Editorial: Red Cross’ response, solutions matter in wake of criticism

November5cartoonHurricane Sandy devastated thousands of people two years ago. The American Red Cross, as in many other disasters, was one of the main responders. The organization had several official endorsements that assured people that it could and would help relieve the affected areas of the East Coast. Even President Barack Obama publicly endorsed the Red Cross, saying that the organization knew what it was doing.

Why then, did NPR and ProPublica report last week that the Red Cross appeared more concerned with its appearance during the disaster than with actually helping the victims? These news outlets reported that the Red Cross wasted various materials and seemed to want to make its presence known for public relations reasons.

If this is true, which documents and witnesses affirm, then the American Red Cross has disappointed thousands of Americans.

For an organization that wants to help people, it should not be concerned with its image so much as ensuring it is helping to the best of its ability.

According to NPR, the organization struggled to meet the basic needs of victims in the first weeks after the storms. For any organization, it can be difficult to ensure its help is beneficial in every disaster situation. Even the Red Cross would have some struggle at some point.

But NPR quoted Gail McGovern, the president and CEO, who said, “I think that we are near flawless so far in this operation,” two weeks after the storm. Optimism is not and should not be uncommon in the aftermath of a storm. Believing recovery is possible is just one step to actually recovering. However, there is a difference between optimism and misinformation. The country followed the relief efforts after Sandy closely, and to tell Americans that everything is under control when it may not have been was wrong.

According to a “Lessons Learned” report from the Red Cross, there were several things that went wrong during the Sandy relief efforts. As with any organization, this report documents a meeting to examine what went wrong and what went right during an event. The Red Cross also included suggestions on how to fix the problems for future disasters, which is something NPR did not report.

One problem was that the Red Cross staff on site did not know the procedures to follow when it came to sex offenders. The offenders were dispersed all over the dorm, when they should have been allotted to a particular area. In addition, the report mentions failures to keep up with food distribution. There were problems tracking the food provided by volunteers. In one case, there was an entire trailer of food left to waste “that no one knew about until we got the bill.”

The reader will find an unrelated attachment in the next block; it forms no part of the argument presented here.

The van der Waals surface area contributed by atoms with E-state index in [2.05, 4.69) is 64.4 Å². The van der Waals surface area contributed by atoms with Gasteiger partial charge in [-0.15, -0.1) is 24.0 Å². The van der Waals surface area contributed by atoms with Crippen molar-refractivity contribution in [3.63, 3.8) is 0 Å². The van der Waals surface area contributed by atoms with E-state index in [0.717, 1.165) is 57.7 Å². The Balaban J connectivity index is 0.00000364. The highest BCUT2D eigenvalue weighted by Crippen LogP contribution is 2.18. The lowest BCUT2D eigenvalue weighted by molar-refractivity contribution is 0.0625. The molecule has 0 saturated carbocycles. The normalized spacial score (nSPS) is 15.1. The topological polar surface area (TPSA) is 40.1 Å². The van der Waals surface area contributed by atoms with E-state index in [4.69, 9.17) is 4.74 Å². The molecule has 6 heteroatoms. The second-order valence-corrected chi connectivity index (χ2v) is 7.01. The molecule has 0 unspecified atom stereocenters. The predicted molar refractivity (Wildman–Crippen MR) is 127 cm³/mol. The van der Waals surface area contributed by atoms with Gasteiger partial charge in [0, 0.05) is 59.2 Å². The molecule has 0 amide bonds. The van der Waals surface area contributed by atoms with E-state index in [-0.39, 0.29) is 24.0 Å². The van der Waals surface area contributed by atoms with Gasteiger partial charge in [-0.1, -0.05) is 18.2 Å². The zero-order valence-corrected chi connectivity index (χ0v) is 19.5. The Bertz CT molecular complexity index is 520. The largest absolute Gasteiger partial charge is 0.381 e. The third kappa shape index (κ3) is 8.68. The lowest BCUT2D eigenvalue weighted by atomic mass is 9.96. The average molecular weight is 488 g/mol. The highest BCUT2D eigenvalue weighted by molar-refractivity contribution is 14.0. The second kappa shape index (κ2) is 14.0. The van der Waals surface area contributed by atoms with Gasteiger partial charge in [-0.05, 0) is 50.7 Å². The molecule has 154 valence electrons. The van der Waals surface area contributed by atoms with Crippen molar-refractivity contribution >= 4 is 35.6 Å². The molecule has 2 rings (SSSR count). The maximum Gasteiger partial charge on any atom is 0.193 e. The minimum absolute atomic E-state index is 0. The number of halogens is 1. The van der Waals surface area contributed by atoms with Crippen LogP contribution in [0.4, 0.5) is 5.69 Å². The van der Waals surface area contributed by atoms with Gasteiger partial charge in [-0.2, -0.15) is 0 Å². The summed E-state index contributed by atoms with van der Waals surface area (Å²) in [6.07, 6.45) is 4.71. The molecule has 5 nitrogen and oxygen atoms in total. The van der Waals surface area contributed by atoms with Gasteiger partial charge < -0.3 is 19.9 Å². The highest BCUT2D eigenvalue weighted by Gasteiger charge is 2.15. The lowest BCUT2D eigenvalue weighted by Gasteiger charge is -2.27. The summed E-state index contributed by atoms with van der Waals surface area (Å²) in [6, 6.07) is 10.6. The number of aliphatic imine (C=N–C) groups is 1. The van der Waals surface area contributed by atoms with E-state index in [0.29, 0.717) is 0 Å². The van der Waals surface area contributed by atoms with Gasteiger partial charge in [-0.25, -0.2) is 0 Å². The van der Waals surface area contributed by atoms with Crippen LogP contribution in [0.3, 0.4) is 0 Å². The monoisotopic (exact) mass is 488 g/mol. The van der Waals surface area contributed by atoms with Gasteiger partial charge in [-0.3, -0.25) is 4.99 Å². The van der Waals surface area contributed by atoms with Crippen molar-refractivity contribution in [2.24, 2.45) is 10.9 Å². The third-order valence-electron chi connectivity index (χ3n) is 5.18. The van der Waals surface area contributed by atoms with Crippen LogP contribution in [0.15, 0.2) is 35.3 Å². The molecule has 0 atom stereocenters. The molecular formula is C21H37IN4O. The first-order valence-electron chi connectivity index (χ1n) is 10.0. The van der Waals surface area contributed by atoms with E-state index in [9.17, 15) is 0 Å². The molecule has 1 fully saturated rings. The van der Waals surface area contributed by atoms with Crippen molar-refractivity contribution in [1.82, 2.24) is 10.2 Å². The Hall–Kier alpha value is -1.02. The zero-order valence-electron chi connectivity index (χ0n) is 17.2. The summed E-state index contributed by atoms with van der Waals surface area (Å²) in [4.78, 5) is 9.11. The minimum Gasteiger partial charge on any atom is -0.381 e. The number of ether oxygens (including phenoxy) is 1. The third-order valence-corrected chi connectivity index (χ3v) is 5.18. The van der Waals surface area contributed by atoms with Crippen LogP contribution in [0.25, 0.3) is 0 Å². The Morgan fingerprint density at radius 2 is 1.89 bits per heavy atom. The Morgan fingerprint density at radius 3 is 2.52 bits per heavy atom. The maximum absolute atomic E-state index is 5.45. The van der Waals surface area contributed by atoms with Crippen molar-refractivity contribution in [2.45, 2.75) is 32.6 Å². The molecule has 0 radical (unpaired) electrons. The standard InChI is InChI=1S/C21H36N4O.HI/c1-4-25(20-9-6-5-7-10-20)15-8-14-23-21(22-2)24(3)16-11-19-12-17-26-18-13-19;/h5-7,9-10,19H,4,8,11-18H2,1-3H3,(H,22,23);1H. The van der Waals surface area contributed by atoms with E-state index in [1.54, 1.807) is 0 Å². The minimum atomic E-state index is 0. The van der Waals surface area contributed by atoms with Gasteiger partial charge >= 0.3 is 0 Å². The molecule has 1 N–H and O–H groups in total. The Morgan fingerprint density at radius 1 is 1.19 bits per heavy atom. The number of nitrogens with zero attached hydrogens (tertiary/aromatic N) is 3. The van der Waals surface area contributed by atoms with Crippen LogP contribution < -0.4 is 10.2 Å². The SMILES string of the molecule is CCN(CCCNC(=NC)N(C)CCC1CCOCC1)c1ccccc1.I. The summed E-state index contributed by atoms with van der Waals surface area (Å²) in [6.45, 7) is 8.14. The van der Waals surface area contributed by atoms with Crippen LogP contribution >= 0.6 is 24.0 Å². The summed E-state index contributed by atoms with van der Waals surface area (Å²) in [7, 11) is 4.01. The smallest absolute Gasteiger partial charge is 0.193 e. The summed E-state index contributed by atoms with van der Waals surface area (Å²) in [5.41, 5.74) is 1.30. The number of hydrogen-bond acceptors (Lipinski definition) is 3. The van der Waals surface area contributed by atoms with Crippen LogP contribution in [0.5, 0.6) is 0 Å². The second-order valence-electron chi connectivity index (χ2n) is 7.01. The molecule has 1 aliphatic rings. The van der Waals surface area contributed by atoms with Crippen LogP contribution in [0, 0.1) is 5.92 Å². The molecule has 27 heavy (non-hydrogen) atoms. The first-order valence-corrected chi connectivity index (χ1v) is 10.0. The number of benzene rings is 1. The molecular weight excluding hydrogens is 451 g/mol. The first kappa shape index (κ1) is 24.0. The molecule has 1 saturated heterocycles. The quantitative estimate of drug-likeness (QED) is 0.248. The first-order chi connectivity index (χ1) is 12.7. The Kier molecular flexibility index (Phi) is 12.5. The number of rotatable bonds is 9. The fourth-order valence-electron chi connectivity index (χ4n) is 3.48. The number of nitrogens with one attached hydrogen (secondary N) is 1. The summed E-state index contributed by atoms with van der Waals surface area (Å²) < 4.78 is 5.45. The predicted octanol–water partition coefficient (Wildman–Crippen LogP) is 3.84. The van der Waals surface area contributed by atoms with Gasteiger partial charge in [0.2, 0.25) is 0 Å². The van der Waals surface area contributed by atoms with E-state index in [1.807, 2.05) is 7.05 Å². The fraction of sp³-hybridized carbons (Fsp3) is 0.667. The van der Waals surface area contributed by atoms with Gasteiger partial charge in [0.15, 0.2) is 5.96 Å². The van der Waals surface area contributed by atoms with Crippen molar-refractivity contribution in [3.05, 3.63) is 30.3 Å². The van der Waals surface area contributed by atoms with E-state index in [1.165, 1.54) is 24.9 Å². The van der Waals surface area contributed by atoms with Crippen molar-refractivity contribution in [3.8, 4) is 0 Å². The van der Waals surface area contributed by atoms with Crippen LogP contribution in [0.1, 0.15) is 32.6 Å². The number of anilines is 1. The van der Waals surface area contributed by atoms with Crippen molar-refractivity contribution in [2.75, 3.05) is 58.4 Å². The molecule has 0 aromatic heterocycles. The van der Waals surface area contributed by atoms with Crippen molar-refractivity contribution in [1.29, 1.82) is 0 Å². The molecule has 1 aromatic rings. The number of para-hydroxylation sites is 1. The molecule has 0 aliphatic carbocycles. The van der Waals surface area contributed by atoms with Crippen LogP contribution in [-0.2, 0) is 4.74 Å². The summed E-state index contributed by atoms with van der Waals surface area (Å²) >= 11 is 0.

Then, many emergency response vehicles arrived on scene empty, instead of with life essential items such as snacks, water, etc.  The Red Cross also pushed items into areas where they were not needed, mainly because the Red Cross was not aware of the actual need.

Some of the problems NPR cites are not actually a direct result of problems with the Red Cross. For example, the distribution of food was not efficient. The report states that the “state took too long on decision of kitchen locations,” which caused the loss of over three days of hot food deliveries. In this case, it appears to be the state’s fault. The Red Cross mentions the state several times in the report. It seems the Red Cross assumed the state would play a bigger role in coordinating the relief efforts. When the state did not, the Red Cross was left to figure out what needed doing on its own, which led to miscommunication and poor resource allotment.

Then, there are always considerations for first-time volunteers who may not have known every procedure. There was a surplus of volunteers, so many that the Red Cross did not know where and who they were or when they needed food or shelter. The report states that many volunteers just went home because they did not have food or a place to stay.

While there were many more issues the Red Cross raised on its performance during Sandy, there were just as many solutions the Red Cross proposed to solve its own problems. Some may say the Red Cross is experienced and should have known how to handle a disaster from the get-go. This is a valid argument. Much of what the Red Cross states as solutions are things that should have already been worked out. However, every disaster is different and not every plan will work for every relief effort.

At this point, it’s obvious the Red Cross made many errors in disaster relief. However, it seems the organization has examined what went wrong and should be prepared to avoid these mistakes in the future. Overall, the organization did help people in the disaster and continues to help in various locations all over the nation. In this case, the problems the Red Cross caused and endured were publicized. The Red Cross should take this opportunity to admit its failings, but also promote its solutions, assuring people that it has taken the time to implement the changes it generated.

The Red Cross is not a perfect organization. It will fail. However, it’s how the Red Cross moves forward from this criticism and issues that will define how people view the Red Cross in the future.